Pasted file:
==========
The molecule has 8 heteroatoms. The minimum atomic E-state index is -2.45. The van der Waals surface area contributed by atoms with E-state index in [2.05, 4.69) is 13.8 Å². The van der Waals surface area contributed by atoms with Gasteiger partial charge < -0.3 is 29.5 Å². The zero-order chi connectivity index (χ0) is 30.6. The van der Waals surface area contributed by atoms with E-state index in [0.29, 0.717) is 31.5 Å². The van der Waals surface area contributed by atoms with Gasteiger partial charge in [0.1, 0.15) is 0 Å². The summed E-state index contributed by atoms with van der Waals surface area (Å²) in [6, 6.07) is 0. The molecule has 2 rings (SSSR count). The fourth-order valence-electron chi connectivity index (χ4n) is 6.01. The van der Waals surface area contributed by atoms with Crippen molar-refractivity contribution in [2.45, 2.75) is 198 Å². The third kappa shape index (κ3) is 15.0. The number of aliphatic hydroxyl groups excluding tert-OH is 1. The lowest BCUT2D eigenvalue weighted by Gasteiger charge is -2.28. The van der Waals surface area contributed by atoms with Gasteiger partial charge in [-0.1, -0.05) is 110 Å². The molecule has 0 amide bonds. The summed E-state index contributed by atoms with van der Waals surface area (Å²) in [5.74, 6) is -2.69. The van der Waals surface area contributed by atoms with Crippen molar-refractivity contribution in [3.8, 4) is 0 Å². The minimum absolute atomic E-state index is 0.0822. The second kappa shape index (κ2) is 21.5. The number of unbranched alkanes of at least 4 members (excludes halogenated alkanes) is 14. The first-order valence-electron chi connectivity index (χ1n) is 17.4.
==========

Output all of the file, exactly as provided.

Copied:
The molecule has 8 heteroatoms. The minimum atomic E-state index is -2.45. The van der Waals surface area contributed by atoms with E-state index in [2.05, 4.69) is 13.8 Å². The van der Waals surface area contributed by atoms with Gasteiger partial charge < -0.3 is 29.5 Å². The zero-order chi connectivity index (χ0) is 30.6. The van der Waals surface area contributed by atoms with E-state index in [0.29, 0.717) is 31.5 Å². The van der Waals surface area contributed by atoms with Gasteiger partial charge in [0.1, 0.15) is 0 Å². The summed E-state index contributed by atoms with van der Waals surface area (Å²) in [6, 6.07) is 0. The molecule has 2 rings (SSSR count). The fourth-order valence-electron chi connectivity index (χ4n) is 6.01. The van der Waals surface area contributed by atoms with Crippen molar-refractivity contribution in [2.45, 2.75) is 198 Å². The third kappa shape index (κ3) is 15.0. The number of aliphatic hydroxyl groups excluding tert-OH is 1. The lowest BCUT2D eigenvalue weighted by Gasteiger charge is -2.28. The van der Waals surface area contributed by atoms with Gasteiger partial charge in [-0.1, -0.05) is 110 Å². The molecule has 0 amide bonds. The summed E-state index contributed by atoms with van der Waals surface area (Å²) in [5.74, 6) is -2.69. The van der Waals surface area contributed by atoms with Crippen molar-refractivity contribution in [3.8, 4) is 0 Å². The minimum absolute atomic E-state index is 0.0822. The second kappa shape index (κ2) is 21.5. The number of unbranched alkanes of at least 4 members (excludes halogenated alkanes) is 14. The first-order valence-electron chi connectivity index (χ1n) is 17.4.